“Artificial intelligence” as we know it today is a misnomer at best. AI is not intelligent in any way, but it is artificial. It remains one of the hottest topics in the industry and is enjoying renewed interest in academia. This is not new: the world has experienced a series of AI ups and downs over the past 50 years. But what makes the current flow of AI success different is that modern computer hardware is finally powerful enough to fully implement some wild ideas that have been around for a long time.
In the 1950s, in the early days of what we now call artificial intelligence, there was a debate about the name of the field. Herbert Simon, co-developer of both the logical theory machine and the General Troubleshooter, argued that the field should have the much more anonymous name “complex information processing.” This certainly does not inspire the awe that “artificial intelligence” arouses, nor does it convey the idea that machines can think like humans.
However, “complex information processing” is a much better description of what artificial intelligence actually is: parsing complicated data sets and trying to draw conclusions from the stack. Some modern examples of AI are voice recognition (in the form of virtual assistants like Siri or Alexa) and systems that determine what’s in a photo or recommend what to buy or view next. None of these examples compare to human intelligence, but they show that we can do remarkable things with enough information processing.
Whether we call this field “complex information processing” or “artificial intelligence” (or the more ominous Skynet-sounding “machine learning”) is irrelevant. A tremendous amount of work and human ingenuity has gone into building some absolutely incredible applications. Look at as an example GPT-3an in-depth natural language learning model that can generate text indistinguishable from text written by a person (but also hilarious mistake† It is supported by a neural network model that uses more than 170 billion parameters to model human language.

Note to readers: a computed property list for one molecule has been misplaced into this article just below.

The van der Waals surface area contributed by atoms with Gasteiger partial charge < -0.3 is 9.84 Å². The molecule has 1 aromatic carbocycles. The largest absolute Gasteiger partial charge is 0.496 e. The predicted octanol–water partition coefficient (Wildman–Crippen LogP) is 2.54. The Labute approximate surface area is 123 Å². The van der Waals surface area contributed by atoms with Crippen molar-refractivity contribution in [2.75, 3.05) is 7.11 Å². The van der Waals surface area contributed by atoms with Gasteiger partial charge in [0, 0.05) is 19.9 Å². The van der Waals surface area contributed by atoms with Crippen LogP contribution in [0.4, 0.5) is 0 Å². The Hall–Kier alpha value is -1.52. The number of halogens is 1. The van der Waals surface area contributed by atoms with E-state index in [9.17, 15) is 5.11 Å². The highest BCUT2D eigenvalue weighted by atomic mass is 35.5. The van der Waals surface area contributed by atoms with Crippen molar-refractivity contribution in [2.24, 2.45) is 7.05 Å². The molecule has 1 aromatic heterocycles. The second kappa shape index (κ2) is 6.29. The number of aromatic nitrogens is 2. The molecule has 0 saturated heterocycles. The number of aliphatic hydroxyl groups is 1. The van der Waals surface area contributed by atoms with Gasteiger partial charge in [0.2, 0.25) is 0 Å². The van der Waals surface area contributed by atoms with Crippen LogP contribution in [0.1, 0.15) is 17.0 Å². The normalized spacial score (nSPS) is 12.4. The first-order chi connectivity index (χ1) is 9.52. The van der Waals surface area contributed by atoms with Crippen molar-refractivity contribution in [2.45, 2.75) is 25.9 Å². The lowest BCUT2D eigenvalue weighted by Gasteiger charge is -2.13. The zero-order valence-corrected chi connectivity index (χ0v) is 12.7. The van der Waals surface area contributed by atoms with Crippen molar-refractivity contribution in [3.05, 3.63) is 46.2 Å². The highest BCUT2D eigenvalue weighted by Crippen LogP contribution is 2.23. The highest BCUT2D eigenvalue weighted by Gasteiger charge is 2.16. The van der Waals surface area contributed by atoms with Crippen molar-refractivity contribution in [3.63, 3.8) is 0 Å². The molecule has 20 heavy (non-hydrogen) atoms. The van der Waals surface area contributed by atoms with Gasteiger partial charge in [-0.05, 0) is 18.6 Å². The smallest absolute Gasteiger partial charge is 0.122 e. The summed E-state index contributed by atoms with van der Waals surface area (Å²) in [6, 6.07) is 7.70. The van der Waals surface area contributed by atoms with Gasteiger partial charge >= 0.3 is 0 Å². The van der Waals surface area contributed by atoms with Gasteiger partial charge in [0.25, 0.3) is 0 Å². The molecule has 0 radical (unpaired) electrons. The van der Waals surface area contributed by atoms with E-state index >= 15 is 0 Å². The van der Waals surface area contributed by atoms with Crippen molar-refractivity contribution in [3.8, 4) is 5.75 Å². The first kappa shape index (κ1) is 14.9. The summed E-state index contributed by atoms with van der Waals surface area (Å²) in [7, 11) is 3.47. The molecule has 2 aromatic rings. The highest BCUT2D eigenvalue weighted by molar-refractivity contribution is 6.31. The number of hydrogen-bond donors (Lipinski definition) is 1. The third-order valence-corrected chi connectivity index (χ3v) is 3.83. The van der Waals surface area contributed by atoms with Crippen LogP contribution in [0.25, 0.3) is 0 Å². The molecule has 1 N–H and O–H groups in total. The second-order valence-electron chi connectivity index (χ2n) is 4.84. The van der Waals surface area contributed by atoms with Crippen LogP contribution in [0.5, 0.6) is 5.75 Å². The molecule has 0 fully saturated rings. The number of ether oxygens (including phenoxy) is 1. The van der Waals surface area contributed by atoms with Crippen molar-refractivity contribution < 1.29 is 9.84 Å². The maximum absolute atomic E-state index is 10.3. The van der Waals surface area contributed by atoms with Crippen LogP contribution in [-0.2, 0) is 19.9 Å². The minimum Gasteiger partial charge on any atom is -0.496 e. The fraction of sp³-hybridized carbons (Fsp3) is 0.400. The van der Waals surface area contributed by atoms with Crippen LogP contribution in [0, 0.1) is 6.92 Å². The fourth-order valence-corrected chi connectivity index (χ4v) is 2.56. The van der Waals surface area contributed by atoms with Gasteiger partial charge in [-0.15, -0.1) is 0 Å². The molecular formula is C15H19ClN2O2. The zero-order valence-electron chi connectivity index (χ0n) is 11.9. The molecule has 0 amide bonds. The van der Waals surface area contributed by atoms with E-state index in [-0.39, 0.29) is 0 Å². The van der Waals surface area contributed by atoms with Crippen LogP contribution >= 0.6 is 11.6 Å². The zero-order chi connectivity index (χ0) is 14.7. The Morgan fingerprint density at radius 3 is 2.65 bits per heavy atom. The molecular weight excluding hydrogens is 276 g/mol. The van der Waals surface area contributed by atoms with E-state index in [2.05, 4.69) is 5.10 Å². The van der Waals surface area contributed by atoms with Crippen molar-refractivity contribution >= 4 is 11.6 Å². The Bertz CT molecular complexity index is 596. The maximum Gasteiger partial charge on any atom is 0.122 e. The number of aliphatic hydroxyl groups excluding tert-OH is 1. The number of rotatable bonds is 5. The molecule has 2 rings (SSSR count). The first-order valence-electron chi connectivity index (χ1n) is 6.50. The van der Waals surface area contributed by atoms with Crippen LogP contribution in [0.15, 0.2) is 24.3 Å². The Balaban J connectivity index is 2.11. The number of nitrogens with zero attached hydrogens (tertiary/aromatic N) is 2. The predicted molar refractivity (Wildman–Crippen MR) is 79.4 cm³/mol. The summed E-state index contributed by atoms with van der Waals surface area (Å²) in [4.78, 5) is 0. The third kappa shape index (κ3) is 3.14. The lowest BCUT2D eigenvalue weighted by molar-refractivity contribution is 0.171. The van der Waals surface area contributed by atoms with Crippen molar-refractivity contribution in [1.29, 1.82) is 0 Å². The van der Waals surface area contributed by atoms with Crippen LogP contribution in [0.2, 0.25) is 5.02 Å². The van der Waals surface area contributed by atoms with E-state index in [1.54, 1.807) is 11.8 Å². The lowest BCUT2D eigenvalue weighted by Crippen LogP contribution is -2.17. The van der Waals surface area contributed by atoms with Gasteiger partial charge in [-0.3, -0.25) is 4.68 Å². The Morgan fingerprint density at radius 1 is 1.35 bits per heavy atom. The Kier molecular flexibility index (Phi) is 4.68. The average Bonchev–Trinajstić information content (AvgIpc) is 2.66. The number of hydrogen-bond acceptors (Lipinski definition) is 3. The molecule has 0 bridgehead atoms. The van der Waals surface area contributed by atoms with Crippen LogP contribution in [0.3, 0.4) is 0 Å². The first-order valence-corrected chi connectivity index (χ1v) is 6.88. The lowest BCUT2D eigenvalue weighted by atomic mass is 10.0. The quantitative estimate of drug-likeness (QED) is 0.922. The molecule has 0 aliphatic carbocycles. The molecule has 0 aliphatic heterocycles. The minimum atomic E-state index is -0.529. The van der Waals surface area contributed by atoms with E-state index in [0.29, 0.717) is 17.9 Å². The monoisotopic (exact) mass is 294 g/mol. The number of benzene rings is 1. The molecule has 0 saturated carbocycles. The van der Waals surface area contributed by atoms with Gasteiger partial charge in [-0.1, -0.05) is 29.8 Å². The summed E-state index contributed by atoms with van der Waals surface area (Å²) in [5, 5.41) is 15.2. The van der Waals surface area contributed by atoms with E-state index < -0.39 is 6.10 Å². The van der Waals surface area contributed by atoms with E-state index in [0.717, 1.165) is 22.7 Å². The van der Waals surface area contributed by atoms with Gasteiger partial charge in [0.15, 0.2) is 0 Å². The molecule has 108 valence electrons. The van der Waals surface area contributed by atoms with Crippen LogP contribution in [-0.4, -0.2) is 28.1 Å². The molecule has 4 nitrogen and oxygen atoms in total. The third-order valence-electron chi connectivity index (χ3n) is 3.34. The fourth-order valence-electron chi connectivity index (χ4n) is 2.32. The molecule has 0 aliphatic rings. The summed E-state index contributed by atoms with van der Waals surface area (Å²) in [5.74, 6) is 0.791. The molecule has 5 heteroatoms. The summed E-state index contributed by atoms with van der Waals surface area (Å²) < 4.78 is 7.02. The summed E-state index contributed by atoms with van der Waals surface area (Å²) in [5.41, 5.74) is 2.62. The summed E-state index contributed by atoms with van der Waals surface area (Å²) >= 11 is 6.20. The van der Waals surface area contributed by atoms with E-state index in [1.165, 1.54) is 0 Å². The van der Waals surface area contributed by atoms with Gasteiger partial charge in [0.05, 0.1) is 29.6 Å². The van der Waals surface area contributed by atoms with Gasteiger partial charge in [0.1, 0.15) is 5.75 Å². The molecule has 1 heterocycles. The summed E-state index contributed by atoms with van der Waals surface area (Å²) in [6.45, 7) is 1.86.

Built on top of GPT-3 the tool is called dall-e, which will produce an image of every fantastic thing a user requests. The updated 2022 version of the tool, Dall-E 2, lets you go even further, as it can “understand” styles and concepts that are quite abstract. For example, if you ask Dall-E to visualize “an astronaut on a horse in the style of Andy Warhol,” you’ll get some images like this:
Dall-E 2 does not perform a Google search to find a similar image; it creates an image based on its internal model. This is a new image built from nothing but math.
Not all AI applications are as groundbreaking as this one. AI and machine learning are used in almost every industry. Machine learning is quickly becoming a must-have in many industries, powering everything from recommendation engines in retail to pipeline safety in the oil and gas industry and diagnosis and patient privacy in healthcare. Not every company has the resources to make tools like Dall-E from scratch, so affordable, viable toolsets are in high demand. The challenge of meeting that demand has parallels to the early days of business computing, when computers and computer programs were rapidly the technology companies are needed. While not everyone needs to develop the next programming language or operating system, many companies want to harness the power of these new fields and need similar tools to help them.